The CD treatment is a process for hardening the braking surface for longer life - something I hope to make use of with these wheels. It seems to be somewhat controversial. My decision will come down to price, tax, and Ultegra 6700 vs Ultegra 6600 hubs. The cost will be $200- $225, depending on options. Next spring I will reevaluate my wheels with the intent of getting a matching front wheel using the same technology.

No road trip, and still too sick to make one anyway, but I am well enough to lift my plastic out of my wallet and MagicJack my way through some pointed questions before placing an order. Mostly these will be about the Ultegra hubs, freewheel bodies, new DT Swiss Revolution spokes, and the CD treatment on the Open Pro rims.

If you're getting the feeling I'm not an impulse buyer, you're right. Soak time is always an aid in making a high quality decision. I like my new approach - focusing exclusively on the broken wheel - better. Maybe Cambria's ineptness will end up being for the best. Stay tuned. I have learned a TON about wheels, and will try to share some of that with my readers.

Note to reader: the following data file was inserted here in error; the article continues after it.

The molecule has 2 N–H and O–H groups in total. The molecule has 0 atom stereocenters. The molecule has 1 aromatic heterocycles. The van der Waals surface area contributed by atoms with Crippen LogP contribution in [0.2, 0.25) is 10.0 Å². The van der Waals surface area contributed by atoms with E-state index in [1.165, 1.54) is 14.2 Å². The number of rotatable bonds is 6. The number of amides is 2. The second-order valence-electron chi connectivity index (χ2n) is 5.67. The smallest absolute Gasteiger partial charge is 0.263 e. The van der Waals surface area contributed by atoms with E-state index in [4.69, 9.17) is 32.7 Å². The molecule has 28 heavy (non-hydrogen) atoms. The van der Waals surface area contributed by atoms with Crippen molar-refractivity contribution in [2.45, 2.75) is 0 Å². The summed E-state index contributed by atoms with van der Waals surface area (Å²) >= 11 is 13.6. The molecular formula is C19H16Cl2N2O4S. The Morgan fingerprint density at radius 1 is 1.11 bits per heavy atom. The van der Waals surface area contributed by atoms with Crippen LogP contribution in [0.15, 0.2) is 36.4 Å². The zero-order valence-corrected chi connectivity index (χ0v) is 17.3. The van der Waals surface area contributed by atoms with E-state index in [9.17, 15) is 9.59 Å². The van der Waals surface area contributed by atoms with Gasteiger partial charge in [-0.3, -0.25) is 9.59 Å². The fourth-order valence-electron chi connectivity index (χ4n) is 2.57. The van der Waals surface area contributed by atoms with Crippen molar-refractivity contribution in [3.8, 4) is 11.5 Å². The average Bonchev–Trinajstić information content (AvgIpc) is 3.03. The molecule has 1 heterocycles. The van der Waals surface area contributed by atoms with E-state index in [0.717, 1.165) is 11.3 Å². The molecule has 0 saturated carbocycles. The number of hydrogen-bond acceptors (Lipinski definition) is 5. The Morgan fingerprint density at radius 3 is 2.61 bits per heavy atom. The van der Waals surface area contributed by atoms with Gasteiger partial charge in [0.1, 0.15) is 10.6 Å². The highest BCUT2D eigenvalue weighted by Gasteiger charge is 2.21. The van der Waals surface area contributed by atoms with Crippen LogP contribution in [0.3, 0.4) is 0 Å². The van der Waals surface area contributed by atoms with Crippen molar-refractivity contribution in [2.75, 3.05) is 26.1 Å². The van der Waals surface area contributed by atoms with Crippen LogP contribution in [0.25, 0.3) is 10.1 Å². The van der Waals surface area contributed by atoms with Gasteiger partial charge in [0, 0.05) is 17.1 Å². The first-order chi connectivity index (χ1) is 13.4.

2 comments:

Gotta Run..Gotta Ride said...

see.... there is always a bright side to things. No impulse buying here either. I ponder and ponder over purchases sometimes driving myself crazy..and Scott.

GET BETTER... time to get moving on the bike again for good.

Grey Beard said...

LOL, I remember your insistence at NOT spending another dime on your old bike! Such restraint! A quality I greatly admire btw.

(I used nearly all of mine writing this post, as I'd really like to choke the living $hit out of some idiot at Cambria. Lots of stuff out on the web with the same message)

I have been wrapping my ankle at night and may wrap it and ride my mtn bike on Friday. The calf is almost 100%, now if only this flu would leave me for good. A good lung-clearing ride might do wonders for that though.

Thanks for the encouragement Robin!